The long thread of bad economic reports, unemployment growth, and ineffective government spending is undermining President Obama's efforts to build a path to re-election, according to political analysts.
"If the economy doesn't pick up soon, Obama's once-bright prospects for re-election could be history, along with his White House tenure—assuming, of course, Republicans nominate a mainstream candidate that can appeal to swing voters and appears to be a credible possible occupant of the Oval Office," said the University of Virginia's Larry Sabato. Said a former Reagan aide, "when it rains, it pours. It is tremendously hard to get your positives up when they have been pounded into the toilet. And it takes a very long time, something he doesn't have."
Sabato said that the economy more than the nation's debt crisis will drive voters, and there is no easy answer for the president on that. Maybe worse for the president, those who might vote on the debt deal he agreed to will be angry liberals eager to punish him. He noted that some liberals, like Vermont Sen. Bernie Sanders are eager to see a primary challenge, which most Democrats say won't happen. [Check out editorial cartoons about the 2012 GOP contenders.]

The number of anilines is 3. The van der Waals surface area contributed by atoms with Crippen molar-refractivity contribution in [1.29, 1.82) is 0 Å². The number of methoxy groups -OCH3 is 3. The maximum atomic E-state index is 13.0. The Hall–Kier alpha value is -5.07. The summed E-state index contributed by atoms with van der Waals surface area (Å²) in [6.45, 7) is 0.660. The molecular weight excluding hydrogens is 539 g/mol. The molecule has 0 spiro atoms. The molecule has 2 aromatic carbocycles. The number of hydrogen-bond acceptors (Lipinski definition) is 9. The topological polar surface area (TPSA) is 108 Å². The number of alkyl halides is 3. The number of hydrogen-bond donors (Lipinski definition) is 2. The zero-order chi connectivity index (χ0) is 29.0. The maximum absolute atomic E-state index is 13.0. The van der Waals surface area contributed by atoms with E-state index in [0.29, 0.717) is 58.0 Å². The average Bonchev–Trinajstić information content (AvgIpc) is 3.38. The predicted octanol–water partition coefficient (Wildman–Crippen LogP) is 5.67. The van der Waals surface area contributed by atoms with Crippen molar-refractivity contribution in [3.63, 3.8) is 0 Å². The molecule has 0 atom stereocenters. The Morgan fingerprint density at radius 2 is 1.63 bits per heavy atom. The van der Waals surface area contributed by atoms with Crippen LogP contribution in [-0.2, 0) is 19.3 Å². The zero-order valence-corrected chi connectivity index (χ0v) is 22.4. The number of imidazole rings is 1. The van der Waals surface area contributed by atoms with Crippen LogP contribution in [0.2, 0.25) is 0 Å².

"If a challenge to President Obama arises at all, we would expect it to be minor. But it is difficult to say precisely how angry liberals are at what they regard as a 'cave-in' to the Republicans on the debt deal—after a similar Republican-leaning agreement on the Bush tax cuts last December. On the one hand, the left might fear inadvertently helping the rising Tea Party, and once again give Obama the benefit of the doubt. On the other hand, Sanders' view might prevail, reminding Obama that the left has somewhere else to go, at least for the nomination contest," Sabato wrote in his weekly column.
Republicans, meanwhile, are cheering comments from former White House economic adviser Larry Summers that the president's current jobs policy won't create enough growth to lower the unemployment rate to the levels to help the president's reelection. "It's really getting to be a tough road for him. Of course we need somebody good to run and it's looking much better for Mitt Romney," said the former Reagan aide on background.